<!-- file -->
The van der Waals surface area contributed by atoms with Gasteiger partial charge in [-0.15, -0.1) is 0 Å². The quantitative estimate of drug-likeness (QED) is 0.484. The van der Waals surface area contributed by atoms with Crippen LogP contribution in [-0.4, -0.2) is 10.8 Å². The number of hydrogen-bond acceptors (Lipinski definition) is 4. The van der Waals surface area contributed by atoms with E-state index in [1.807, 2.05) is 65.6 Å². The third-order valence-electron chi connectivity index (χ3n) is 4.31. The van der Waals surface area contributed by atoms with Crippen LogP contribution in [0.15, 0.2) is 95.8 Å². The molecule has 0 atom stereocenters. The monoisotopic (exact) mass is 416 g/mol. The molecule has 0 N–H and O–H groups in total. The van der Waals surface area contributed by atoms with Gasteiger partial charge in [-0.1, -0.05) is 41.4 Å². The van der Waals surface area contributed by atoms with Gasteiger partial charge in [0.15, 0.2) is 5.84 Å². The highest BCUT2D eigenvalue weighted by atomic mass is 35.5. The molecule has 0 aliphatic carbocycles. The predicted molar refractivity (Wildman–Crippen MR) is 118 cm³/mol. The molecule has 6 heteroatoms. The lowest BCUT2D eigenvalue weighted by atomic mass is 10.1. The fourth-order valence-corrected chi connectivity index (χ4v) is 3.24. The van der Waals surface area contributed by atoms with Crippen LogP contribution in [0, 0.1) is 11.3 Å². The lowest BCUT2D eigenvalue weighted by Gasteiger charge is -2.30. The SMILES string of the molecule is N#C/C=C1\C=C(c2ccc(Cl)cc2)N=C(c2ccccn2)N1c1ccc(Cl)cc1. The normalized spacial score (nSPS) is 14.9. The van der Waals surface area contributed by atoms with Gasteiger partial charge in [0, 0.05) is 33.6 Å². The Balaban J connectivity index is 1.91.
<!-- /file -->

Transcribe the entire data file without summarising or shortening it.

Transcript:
The van der Waals surface area contributed by atoms with Gasteiger partial charge in [-0.15, -0.1) is 0 Å². The quantitative estimate of drug-likeness (QED) is 0.484. The van der Waals surface area contributed by atoms with Crippen LogP contribution in [-0.4, -0.2) is 10.8 Å². The number of hydrogen-bond acceptors (Lipinski definition) is 4. The van der Waals surface area contributed by atoms with E-state index in [1.807, 2.05) is 65.6 Å². The third-order valence-electron chi connectivity index (χ3n) is 4.31. The van der Waals surface area contributed by atoms with Crippen LogP contribution in [0.15, 0.2) is 95.8 Å². The molecule has 0 atom stereocenters. The monoisotopic (exact) mass is 416 g/mol. The molecule has 0 N–H and O–H groups in total. The van der Waals surface area contributed by atoms with Gasteiger partial charge in [-0.1, -0.05) is 41.4 Å². The van der Waals surface area contributed by atoms with Gasteiger partial charge in [0.15, 0.2) is 5.84 Å². The highest BCUT2D eigenvalue weighted by atomic mass is 35.5. The molecule has 0 aliphatic carbocycles. The predicted molar refractivity (Wildman–Crippen MR) is 118 cm³/mol. The molecule has 6 heteroatoms. The lowest BCUT2D eigenvalue weighted by atomic mass is 10.1. The fourth-order valence-corrected chi connectivity index (χ4v) is 3.24. The van der Waals surface area contributed by atoms with Crippen LogP contribution in [0, 0.1) is 11.3 Å². The lowest BCUT2D eigenvalue weighted by Gasteiger charge is -2.30. The SMILES string of the molecule is N#C/C=C1\C=C(c2ccc(Cl)cc2)N=C(c2ccccn2)N1c1ccc(Cl)cc1. The normalized spacial score (nSPS) is 14.9. The van der Waals surface area contributed by atoms with Gasteiger partial charge in [0, 0.05) is 33.6 Å². The Balaban J connectivity index is 1.91.